Unless orders
Unless orders

The following Dispute Resolution guidance note provides comprehensive and up to date legal information covering:

  • Unless orders
  • What is an ‘unless order’?
  • Guidelines on issuing unless orders
  • Provisions in the unless order
  • Challenging unless orders
  • Failure to comply with an unless order
  • Privilege
  • Practical considerations
  • Court specific guidance

This Practice Note provides guidance on the interpretation and application of the relevant provisions of the CPR. Depending on the court in which your matter is proceeding, you may also need to be mindful of additional provisions—see further below.

What is an ‘unless order’?

As part of its general case management powers, the court can order that a party's claim will be struck out 'unless' they comply with a court order by a given date. The strike out occurs automatically if the unless order is not complied with. It is therefore a powerful sanction against a party and is often only therefore granted as a last resort following a history of failure to comply with other orders, but this is not a requirement and the court may impose an unless order without there having been a prior breach (Devoy-Williams v Cartwright—see News Analysis: Failure of claimants to comply with an unless order as to disclosure justified a strike out—relief from sanctions denied (Devoy-Williams v Hugh Cartwright)).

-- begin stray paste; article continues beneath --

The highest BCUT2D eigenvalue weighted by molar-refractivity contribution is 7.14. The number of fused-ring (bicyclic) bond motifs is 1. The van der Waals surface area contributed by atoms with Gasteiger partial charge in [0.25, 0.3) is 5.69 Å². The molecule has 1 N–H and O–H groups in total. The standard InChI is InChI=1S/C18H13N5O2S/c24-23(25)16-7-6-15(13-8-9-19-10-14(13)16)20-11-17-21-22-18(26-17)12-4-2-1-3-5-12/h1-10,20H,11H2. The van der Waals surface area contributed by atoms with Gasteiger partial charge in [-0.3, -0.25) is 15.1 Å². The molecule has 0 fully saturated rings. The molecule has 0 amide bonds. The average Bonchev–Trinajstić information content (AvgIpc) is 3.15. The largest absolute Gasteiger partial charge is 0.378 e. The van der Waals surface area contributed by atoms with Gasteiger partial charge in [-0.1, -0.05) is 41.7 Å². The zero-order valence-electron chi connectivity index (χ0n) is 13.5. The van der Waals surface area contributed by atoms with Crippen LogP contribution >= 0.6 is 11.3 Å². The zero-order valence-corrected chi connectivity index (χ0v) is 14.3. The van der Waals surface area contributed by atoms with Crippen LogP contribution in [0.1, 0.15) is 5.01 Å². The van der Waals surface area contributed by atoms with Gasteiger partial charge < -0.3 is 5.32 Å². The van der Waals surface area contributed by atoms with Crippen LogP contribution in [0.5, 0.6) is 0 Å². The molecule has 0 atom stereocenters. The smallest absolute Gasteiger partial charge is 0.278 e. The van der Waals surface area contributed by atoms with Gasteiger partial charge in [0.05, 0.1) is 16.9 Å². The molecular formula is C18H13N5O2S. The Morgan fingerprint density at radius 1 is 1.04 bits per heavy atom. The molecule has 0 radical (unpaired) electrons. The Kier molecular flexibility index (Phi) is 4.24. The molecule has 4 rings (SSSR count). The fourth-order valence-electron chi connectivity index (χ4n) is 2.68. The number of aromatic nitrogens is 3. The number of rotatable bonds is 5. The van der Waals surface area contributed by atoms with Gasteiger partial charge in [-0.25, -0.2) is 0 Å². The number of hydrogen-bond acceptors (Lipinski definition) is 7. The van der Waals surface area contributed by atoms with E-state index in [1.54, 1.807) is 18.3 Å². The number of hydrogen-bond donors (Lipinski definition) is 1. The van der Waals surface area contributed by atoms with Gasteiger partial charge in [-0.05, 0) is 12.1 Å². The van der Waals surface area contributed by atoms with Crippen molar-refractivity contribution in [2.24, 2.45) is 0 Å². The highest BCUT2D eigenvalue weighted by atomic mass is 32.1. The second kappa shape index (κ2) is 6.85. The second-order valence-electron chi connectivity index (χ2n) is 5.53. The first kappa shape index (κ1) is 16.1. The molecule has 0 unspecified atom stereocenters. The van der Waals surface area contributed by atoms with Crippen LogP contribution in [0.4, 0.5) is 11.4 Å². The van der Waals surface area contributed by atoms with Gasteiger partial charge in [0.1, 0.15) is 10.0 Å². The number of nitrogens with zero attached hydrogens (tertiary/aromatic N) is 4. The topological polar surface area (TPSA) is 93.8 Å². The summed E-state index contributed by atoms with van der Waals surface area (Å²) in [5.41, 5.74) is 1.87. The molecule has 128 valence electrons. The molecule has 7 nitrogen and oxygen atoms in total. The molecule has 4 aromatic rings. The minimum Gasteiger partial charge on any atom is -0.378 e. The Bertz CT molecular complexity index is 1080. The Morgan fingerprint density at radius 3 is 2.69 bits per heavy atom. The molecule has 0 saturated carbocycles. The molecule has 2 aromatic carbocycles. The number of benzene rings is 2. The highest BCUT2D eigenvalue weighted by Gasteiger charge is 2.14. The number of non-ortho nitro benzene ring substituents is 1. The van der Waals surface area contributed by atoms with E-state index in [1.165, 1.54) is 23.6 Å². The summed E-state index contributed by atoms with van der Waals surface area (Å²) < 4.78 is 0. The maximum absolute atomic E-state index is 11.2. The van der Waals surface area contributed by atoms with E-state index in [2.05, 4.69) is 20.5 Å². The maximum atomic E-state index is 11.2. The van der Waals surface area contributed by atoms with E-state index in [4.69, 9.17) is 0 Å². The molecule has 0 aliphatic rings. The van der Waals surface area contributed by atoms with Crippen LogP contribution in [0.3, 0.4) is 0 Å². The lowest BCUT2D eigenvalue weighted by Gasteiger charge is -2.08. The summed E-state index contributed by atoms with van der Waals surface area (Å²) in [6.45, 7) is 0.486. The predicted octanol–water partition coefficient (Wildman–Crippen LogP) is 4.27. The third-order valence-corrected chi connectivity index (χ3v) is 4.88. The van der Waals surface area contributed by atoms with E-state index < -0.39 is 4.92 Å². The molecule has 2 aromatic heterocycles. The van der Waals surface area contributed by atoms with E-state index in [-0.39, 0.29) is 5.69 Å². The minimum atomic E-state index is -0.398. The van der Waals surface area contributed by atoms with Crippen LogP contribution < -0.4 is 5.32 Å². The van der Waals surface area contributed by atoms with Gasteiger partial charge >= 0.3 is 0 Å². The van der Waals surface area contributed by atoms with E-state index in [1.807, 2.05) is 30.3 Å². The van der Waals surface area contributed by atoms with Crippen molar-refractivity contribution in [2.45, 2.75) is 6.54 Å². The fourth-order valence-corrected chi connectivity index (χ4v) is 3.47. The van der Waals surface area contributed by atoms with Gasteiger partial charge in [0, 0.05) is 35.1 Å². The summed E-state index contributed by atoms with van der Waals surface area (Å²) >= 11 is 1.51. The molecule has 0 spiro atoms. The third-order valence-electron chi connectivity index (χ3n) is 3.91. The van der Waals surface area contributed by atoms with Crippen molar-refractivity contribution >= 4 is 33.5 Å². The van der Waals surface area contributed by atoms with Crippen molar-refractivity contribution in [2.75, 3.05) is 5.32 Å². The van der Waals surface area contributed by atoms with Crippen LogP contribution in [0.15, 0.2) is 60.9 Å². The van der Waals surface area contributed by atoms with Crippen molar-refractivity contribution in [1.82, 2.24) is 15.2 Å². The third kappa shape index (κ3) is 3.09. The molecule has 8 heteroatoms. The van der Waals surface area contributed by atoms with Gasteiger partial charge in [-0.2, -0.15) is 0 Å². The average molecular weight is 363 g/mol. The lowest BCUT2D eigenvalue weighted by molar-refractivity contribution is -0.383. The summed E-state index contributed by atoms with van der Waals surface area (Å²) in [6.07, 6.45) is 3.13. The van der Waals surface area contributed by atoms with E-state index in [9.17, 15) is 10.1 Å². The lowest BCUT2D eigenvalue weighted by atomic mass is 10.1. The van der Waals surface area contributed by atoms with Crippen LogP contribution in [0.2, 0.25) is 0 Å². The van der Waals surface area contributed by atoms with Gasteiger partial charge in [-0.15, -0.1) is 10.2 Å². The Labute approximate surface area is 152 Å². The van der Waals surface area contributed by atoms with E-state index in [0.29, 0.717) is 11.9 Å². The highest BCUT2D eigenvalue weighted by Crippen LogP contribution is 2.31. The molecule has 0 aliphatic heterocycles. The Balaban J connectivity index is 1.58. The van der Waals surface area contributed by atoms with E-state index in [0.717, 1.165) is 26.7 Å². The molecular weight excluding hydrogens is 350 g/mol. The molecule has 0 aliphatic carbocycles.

In Christie v Magnet, the Court of Appeal referred to Lewison LJ's observations that:

‘The purpose of an unless order is to provide for the striking out of a claim unless it is complied with. If relief against sanctions were to be granted simply because the particular opponent had not suffered prejudice as a result of